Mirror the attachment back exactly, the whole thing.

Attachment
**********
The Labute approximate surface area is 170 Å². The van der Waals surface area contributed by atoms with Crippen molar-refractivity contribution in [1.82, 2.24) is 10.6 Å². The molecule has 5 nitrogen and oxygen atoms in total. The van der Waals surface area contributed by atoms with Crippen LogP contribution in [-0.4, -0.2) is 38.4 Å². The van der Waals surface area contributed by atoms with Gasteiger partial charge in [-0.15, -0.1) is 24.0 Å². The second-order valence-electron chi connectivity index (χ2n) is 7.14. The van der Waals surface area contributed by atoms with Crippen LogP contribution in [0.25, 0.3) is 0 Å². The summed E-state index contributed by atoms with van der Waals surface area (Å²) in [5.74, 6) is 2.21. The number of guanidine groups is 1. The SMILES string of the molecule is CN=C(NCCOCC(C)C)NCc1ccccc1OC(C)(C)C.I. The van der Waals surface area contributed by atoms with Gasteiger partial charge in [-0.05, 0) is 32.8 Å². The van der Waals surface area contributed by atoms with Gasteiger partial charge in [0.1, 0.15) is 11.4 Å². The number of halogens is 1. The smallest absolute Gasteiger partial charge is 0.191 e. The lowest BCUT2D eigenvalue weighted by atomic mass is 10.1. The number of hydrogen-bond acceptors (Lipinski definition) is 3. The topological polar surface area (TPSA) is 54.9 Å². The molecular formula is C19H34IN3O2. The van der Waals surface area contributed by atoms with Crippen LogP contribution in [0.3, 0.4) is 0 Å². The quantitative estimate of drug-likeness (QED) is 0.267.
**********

The Labute approximate surface area is 170 Å². The van der Waals surface area contributed by atoms with Crippen molar-refractivity contribution in [1.82, 2.24) is 10.6 Å². The molecule has 5 nitrogen and oxygen atoms in total. The van der Waals surface area contributed by atoms with Crippen LogP contribution in [-0.4, -0.2) is 38.4 Å². The van der Waals surface area contributed by atoms with Gasteiger partial charge in [-0.15, -0.1) is 24.0 Å². The second-order valence-electron chi connectivity index (χ2n) is 7.14. The van der Waals surface area contributed by atoms with Crippen LogP contribution in [0.25, 0.3) is 0 Å². The summed E-state index contributed by atoms with van der Waals surface area (Å²) in [5.74, 6) is 2.21. The number of guanidine groups is 1. The SMILES string of the molecule is CN=C(NCCOCC(C)C)NCc1ccccc1OC(C)(C)C.I. The van der Waals surface area contributed by atoms with Gasteiger partial charge in [-0.05, 0) is 32.8 Å². The van der Waals surface area contributed by atoms with Gasteiger partial charge in [0.1, 0.15) is 11.4 Å². The number of halogens is 1. The smallest absolute Gasteiger partial charge is 0.191 e. The lowest BCUT2D eigenvalue weighted by atomic mass is 10.1. The number of hydrogen-bond acceptors (Lipinski definition) is 3. The topological polar surface area (TPSA) is 54.9 Å². The molecular formula is C19H34IN3O2. The van der Waals surface area contributed by atoms with Crippen LogP contribution in [0.3, 0.4) is 0 Å². The quantitative estimate of drug-likeness (QED) is 0.267.